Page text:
CH 83

CH 03

Cork Hts

Cork Coast Guard

CH 26

CH 02

Bantry Hts

Bantry Coast Guard

CH 23

CH 05

Valentia Hts

Valentia Coast Guard

CH 24

CH 62

Shannon Hts

Shannon Coast Guard

CH 28

CH 64

Belmullet Hts

Belmullet Coast Guard

CH 83

CH 63

Clifden Hts

Clifden Coast Guard

CH 26

CH 03

Malin Hd Hts

Malin Head Coast Guard

CH 23

CH 05

Scalp Mountain

Malin Head Coast Guard

CH 85

CH 01

Glen Hd Hts

Glen Head Coast Guard

CH 24

CH 03

The remaining sites of Carlingford, Wicklow, Mizen Head, Galway, Clew Bay, Donegal Bay, Galley Head, Lough Ree and Lough Derg will retain their currently assigned channel.

Channel 16 will remain available at each remote site for distress, safety and calling and will not be affected by these changes. Channel 67is also available when required but may not be actively monitored at all times.

As the upgrade work progresses, the Irish Coast Guard will inform the public that a channel has changed by the following means:

  • By broadcasting on the channel that will be changing in the days leading up to the switchover
  • The Irish Coast Guard’s social media accounts on Twitter, Facebook and Instagram.
  • Updated information on the gov.ie website and the Safety on the Water website.

Further queries are directed to the coastguard at [email protected]

Published in Coastguard

On Saturday morning (29 August) the Irish Coast Guard was called on short notice to carry out the high-priority transport of a child to the UK for urgent medical treatment.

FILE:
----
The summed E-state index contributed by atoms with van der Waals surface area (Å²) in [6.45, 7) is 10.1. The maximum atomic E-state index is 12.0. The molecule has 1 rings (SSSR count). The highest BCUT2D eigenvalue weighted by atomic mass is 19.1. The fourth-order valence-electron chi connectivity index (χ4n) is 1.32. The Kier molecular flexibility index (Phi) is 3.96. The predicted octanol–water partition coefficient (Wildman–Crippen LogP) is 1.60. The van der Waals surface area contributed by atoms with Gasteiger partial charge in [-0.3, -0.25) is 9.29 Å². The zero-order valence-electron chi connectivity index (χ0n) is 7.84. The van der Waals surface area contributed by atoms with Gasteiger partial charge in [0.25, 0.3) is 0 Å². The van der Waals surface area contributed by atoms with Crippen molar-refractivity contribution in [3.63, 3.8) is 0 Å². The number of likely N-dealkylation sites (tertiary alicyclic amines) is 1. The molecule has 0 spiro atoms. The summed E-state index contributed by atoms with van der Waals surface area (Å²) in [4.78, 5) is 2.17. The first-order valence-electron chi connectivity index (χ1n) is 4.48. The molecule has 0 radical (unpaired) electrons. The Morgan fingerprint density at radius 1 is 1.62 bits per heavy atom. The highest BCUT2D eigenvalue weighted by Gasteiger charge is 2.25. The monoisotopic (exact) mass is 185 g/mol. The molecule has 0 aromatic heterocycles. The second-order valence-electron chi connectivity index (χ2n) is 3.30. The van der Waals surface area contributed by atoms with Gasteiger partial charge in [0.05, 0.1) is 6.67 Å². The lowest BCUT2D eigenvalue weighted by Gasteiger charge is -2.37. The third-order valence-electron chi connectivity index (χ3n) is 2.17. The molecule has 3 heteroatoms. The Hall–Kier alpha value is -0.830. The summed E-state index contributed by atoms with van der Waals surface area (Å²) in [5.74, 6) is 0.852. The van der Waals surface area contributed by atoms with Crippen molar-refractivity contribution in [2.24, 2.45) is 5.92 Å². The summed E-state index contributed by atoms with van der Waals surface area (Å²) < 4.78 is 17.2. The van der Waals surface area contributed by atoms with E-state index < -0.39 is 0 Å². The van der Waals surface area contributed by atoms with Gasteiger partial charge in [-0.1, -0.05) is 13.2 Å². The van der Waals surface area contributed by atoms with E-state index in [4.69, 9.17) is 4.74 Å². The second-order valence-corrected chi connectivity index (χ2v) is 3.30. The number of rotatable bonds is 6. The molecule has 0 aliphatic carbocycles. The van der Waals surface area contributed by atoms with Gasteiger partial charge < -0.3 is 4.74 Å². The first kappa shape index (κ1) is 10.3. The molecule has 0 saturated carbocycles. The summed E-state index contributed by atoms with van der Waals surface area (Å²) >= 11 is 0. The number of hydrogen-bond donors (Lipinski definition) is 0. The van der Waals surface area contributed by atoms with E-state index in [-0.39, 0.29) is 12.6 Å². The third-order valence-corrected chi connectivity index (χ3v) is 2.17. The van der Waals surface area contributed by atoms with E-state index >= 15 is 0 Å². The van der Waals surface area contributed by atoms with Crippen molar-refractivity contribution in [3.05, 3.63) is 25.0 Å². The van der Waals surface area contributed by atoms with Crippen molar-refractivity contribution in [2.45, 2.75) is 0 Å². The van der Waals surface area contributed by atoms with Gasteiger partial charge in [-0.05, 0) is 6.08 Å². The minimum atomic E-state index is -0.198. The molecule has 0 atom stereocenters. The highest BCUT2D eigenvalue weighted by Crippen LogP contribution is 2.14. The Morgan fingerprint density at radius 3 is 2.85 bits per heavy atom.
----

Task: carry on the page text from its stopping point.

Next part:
The Waterford-based coastguard helicopter Rescue 117 was scrambled for the important mission, with the crew flying the little boy to RAF Northolt in north-west London.

From there the young patient was transferred to the city’s King’s College Hospital for a lifesaving organ transplant.

“This multi-agency operation saw many people and agencies involved,” the Irish Coast Guard said. “Well done to all those involved.”

Published in Coastguard

Sligo’s Irish Coast Guard helicopter Rescue 118 was tasked yesterday (Friday 28 August) for a medevac from a container ship west of Tory Island.

The Sikorsky S-92 completed the 190-nautical mile round trip to retrieve the sick crewman from the MSC Sao Paulo for treatment on land.

Published in Coastguard

A woman rescued after falling from a cliff at Mullaghmore Head yesterday afternoon (Thursday 13 August) was “very lucky that she was spotted”.

The casualty was found unconscious at the bottom of the cliff on the Co Sligo headland by concerned passers-by who alerted the Irish Coast Guard.

Bundoran’s RNLI lifeboat volunteers and the Sligo-based coastguard helicopter Rescue 118 were both called out to the scene.

And the woman was treated by helicopter and ambulance crew before being airlifted to Sligo University Hospital.

Bundoran lifeboat crew member Rory O’Connor commented: “The casualty was very lucky that she was spotted and that the alert was raised so quickly.

“We would remind anyone that if they see anyone in trouble on the coast to ring 999 or 112 and ask for the coastguard.”

Published in RNLI Lifeboats
Page 1 of 31

About Dublin Port 

Dublin Port Company is currently investing about €277 million on its Alexandra Basin Redevelopment (ABR), which is due to be complete by 2021. The redevelopment will improve the port's capacity for large ships by deepening and lengthening 3km of its 7km of berths. The ABR is part of a €1bn capital programme up to 2028, which will also include initial work on the Dublin Port’s MP2 Project - a major capital development project proposal for works within the existing port lands in the northeastern part of the port.